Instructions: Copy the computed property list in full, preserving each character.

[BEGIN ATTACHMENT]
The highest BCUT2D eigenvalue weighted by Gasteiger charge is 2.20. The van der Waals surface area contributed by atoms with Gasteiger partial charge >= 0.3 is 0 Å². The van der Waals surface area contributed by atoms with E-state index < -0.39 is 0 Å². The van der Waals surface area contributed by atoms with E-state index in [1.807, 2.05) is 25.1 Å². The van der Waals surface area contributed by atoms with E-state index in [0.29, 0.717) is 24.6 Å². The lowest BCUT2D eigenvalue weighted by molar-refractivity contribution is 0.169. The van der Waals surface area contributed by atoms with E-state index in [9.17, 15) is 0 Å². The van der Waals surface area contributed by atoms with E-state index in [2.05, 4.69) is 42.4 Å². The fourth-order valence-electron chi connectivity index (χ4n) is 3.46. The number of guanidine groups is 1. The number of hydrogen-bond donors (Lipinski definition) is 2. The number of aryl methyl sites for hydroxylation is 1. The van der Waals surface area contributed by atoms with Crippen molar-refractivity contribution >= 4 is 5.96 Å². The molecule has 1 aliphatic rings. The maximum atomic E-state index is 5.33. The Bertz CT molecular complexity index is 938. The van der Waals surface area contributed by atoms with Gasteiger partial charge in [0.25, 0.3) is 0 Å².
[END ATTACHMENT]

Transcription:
The highest BCUT2D eigenvalue weighted by Gasteiger charge is 2.20. The van der Waals surface area contributed by atoms with Gasteiger partial charge >= 0.3 is 0 Å². The van der Waals surface area contributed by atoms with E-state index < -0.39 is 0 Å². The van der Waals surface area contributed by atoms with E-state index in [1.807, 2.05) is 25.1 Å². The van der Waals surface area contributed by atoms with E-state index in [0.29, 0.717) is 24.6 Å². The lowest BCUT2D eigenvalue weighted by molar-refractivity contribution is 0.169. The van der Waals surface area contributed by atoms with E-state index in [9.17, 15) is 0 Å². The van der Waals surface area contributed by atoms with E-state index in [2.05, 4.69) is 42.4 Å². The fourth-order valence-electron chi connectivity index (χ4n) is 3.46. The number of guanidine groups is 1. The number of hydrogen-bond donors (Lipinski definition) is 2. The number of aryl methyl sites for hydroxylation is 1. The van der Waals surface area contributed by atoms with Crippen molar-refractivity contribution >= 4 is 5.96 Å². The molecule has 1 aliphatic rings. The maximum atomic E-state index is 5.33. The Bertz CT molecular complexity index is 938. The van der Waals surface area contributed by atoms with Gasteiger partial charge in [0.25, 0.3) is 0 Å².